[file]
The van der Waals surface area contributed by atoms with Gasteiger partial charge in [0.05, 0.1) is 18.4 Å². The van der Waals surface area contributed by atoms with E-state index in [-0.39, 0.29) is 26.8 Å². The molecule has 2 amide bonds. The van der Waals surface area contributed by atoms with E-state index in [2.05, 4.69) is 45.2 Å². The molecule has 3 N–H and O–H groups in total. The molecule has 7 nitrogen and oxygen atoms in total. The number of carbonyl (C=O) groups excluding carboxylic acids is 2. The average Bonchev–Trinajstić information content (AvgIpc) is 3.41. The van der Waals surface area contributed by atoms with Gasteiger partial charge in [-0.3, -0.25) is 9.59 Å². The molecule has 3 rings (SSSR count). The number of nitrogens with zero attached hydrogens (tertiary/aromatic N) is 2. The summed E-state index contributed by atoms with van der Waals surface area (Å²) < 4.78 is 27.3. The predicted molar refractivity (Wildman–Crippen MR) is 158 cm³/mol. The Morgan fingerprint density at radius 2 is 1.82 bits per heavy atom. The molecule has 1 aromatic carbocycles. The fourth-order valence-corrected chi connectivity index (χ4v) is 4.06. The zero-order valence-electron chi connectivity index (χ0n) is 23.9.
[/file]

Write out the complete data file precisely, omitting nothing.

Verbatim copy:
The van der Waals surface area contributed by atoms with Gasteiger partial charge in [0.05, 0.1) is 18.4 Å². The van der Waals surface area contributed by atoms with E-state index in [-0.39, 0.29) is 26.8 Å². The molecule has 2 amide bonds. The van der Waals surface area contributed by atoms with E-state index in [2.05, 4.69) is 45.2 Å². The molecule has 3 N–H and O–H groups in total. The molecule has 7 nitrogen and oxygen atoms in total. The number of carbonyl (C=O) groups excluding carboxylic acids is 2. The average Bonchev–Trinajstić information content (AvgIpc) is 3.41. The van der Waals surface area contributed by atoms with Gasteiger partial charge in [-0.3, -0.25) is 9.59 Å². The molecule has 3 rings (SSSR count). The number of nitrogens with zero attached hydrogens (tertiary/aromatic N) is 2. The summed E-state index contributed by atoms with van der Waals surface area (Å²) < 4.78 is 27.3. The predicted molar refractivity (Wildman–Crippen MR) is 158 cm³/mol. The Morgan fingerprint density at radius 2 is 1.82 bits per heavy atom. The molecule has 1 aromatic carbocycles. The fourth-order valence-corrected chi connectivity index (χ4v) is 4.06. The zero-order valence-electron chi connectivity index (χ0n) is 23.9.